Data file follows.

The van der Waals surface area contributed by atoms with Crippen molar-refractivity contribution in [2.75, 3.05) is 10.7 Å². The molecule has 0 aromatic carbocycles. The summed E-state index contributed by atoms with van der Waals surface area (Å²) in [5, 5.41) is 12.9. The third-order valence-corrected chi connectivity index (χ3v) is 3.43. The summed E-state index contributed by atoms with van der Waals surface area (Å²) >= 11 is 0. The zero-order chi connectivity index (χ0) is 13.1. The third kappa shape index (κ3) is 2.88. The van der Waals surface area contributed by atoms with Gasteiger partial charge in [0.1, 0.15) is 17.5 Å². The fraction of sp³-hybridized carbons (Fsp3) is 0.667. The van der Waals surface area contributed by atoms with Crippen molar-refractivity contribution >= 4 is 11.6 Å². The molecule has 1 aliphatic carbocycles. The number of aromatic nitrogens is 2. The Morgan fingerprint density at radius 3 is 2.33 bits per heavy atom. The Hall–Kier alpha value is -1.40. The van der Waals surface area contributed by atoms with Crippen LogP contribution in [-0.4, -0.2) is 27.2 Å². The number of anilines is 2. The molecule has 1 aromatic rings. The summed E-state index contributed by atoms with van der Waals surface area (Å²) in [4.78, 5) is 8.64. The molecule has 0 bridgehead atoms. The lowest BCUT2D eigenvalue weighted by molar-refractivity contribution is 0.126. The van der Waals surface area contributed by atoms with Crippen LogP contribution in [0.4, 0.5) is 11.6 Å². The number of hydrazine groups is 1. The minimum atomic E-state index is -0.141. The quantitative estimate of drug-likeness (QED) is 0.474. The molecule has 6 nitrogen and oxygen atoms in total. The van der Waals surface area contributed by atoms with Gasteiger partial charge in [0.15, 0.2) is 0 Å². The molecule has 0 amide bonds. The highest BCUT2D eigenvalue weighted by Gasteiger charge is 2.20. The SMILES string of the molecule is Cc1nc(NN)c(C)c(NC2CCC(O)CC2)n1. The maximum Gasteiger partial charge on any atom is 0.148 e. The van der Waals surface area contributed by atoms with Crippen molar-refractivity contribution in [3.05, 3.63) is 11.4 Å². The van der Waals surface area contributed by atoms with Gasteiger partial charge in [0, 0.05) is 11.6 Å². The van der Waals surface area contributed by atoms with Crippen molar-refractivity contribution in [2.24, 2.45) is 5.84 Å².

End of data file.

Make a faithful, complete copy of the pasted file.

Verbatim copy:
The van der Waals surface area contributed by atoms with Crippen molar-refractivity contribution in [2.75, 3.05) is 10.7 Å². The molecule has 0 aromatic carbocycles. The summed E-state index contributed by atoms with van der Waals surface area (Å²) in [5, 5.41) is 12.9. The third-order valence-corrected chi connectivity index (χ3v) is 3.43. The summed E-state index contributed by atoms with van der Waals surface area (Å²) >= 11 is 0. The zero-order chi connectivity index (χ0) is 13.1. The third kappa shape index (κ3) is 2.88. The van der Waals surface area contributed by atoms with Gasteiger partial charge in [0.1, 0.15) is 17.5 Å². The fraction of sp³-hybridized carbons (Fsp3) is 0.667. The van der Waals surface area contributed by atoms with Crippen molar-refractivity contribution >= 4 is 11.6 Å². The molecule has 1 aliphatic carbocycles. The number of aromatic nitrogens is 2. The Morgan fingerprint density at radius 3 is 2.33 bits per heavy atom. The Hall–Kier alpha value is -1.40. The van der Waals surface area contributed by atoms with Crippen LogP contribution in [-0.4, -0.2) is 27.2 Å². The number of anilines is 2. The molecule has 1 aromatic rings. The summed E-state index contributed by atoms with van der Waals surface area (Å²) in [4.78, 5) is 8.64. The molecule has 0 bridgehead atoms. The lowest BCUT2D eigenvalue weighted by molar-refractivity contribution is 0.126. The van der Waals surface area contributed by atoms with Crippen LogP contribution in [0.4, 0.5) is 11.6 Å². The number of hydrazine groups is 1. The minimum atomic E-state index is -0.141. The quantitative estimate of drug-likeness (QED) is 0.474. The molecule has 6 nitrogen and oxygen atoms in total. The van der Waals surface area contributed by atoms with Gasteiger partial charge in [0.15, 0.2) is 0 Å². The molecule has 0 amide bonds. The highest BCUT2D eigenvalue weighted by Gasteiger charge is 2.20. The SMILES string of the molecule is Cc1nc(NN)c(C)c(NC2CCC(O)CC2)n1. The maximum Gasteiger partial charge on any atom is 0.148 e. The van der Waals surface area contributed by atoms with Crippen molar-refractivity contribution in [3.05, 3.63) is 11.4 Å². The van der Waals surface area contributed by atoms with Gasteiger partial charge in [0, 0.05) is 11.6 Å². The van der Waals surface area contributed by atoms with Crippen molar-refractivity contribution in [2.24, 2.45) is 5.84 Å².